20 questions you may want to ask before you give up social media (for Lent)
“What is this, 20 questions?” Why, yes. Yes it is.
20 questions might seem like a lot.
When I decided to take a Winter Break from social media (sayonara, Facebook, Instagram, and Twitter), I had a lot fewer questions than 20 about how I would approach this endeavor in the era of online worlds, businesses, and communities. However, once I began, I WISHED I’d had a longer list.
I know some of my friends are playing (and praying) with the idea of “fasting” from social media. Here’s the thing:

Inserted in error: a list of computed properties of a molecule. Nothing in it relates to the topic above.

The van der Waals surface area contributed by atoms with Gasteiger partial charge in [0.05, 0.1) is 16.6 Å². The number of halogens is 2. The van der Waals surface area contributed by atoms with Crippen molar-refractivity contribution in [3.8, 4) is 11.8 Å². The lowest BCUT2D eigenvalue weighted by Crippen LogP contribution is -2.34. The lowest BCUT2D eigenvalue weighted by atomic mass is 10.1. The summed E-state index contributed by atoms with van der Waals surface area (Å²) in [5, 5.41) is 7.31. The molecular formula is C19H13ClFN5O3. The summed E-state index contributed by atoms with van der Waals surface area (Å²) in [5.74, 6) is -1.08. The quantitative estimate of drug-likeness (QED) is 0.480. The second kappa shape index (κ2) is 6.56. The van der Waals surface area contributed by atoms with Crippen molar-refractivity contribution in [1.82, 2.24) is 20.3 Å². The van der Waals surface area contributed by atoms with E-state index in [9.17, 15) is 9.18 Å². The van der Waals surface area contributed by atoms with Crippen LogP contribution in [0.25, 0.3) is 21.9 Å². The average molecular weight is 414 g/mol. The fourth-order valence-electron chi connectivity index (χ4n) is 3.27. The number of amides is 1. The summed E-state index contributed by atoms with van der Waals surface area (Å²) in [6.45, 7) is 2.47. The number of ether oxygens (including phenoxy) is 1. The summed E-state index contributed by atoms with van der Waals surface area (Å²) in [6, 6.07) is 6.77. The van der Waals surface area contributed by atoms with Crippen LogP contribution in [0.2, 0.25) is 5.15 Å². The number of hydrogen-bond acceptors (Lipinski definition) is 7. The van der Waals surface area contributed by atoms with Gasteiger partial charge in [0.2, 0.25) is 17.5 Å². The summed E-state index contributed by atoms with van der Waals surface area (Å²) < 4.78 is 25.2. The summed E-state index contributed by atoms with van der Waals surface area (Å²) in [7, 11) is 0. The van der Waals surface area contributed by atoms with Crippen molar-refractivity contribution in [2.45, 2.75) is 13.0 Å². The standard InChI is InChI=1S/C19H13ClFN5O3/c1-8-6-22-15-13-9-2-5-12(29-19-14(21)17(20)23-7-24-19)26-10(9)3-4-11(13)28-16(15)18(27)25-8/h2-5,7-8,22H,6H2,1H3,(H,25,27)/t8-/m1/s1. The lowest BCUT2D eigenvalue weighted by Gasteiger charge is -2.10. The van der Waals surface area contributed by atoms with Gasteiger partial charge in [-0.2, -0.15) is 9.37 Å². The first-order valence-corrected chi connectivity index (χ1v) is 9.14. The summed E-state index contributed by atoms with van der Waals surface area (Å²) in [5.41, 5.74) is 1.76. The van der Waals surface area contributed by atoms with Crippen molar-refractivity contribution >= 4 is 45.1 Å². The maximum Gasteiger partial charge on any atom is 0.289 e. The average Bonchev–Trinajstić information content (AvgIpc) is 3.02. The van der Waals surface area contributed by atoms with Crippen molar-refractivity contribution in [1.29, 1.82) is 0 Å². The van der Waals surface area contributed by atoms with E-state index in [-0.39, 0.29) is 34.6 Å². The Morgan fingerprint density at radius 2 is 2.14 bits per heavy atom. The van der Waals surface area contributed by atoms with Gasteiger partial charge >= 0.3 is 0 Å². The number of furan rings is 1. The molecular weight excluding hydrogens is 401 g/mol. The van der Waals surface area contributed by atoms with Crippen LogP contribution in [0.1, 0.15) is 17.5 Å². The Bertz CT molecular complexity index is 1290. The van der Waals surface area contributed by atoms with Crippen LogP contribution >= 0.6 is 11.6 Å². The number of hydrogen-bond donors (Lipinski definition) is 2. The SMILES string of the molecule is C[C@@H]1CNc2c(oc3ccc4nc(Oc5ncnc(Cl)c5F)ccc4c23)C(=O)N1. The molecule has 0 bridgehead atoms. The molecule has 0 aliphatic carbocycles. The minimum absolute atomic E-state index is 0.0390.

There are things that I wish I had known in advance of pulling the plug. So I made you a list, and it’s printable. You may have noticed: I like lists.
An aside: With the start of Lent just a few days away, it is definitely a great time to make space in your life by taking a break from some thing that has been recently distracting you from wholeheartedly loving Jesus and living for him in your everyday way. Lent is a great time to do a quit because so many others around you may also be doing so. You get the group vibe, which really helps.
To me, observing Lent is about getting my head and heart clear in the days leading up to Easter. Depending on what is stirring up my world when Lent arrives, I have given up things and I have declined to give up things. God still loves me.
Whether or not you observe Lent, believers come at this a LOT of different ways. I’m not here saying there is a right way. But, if you’re curious about fasts and Lent: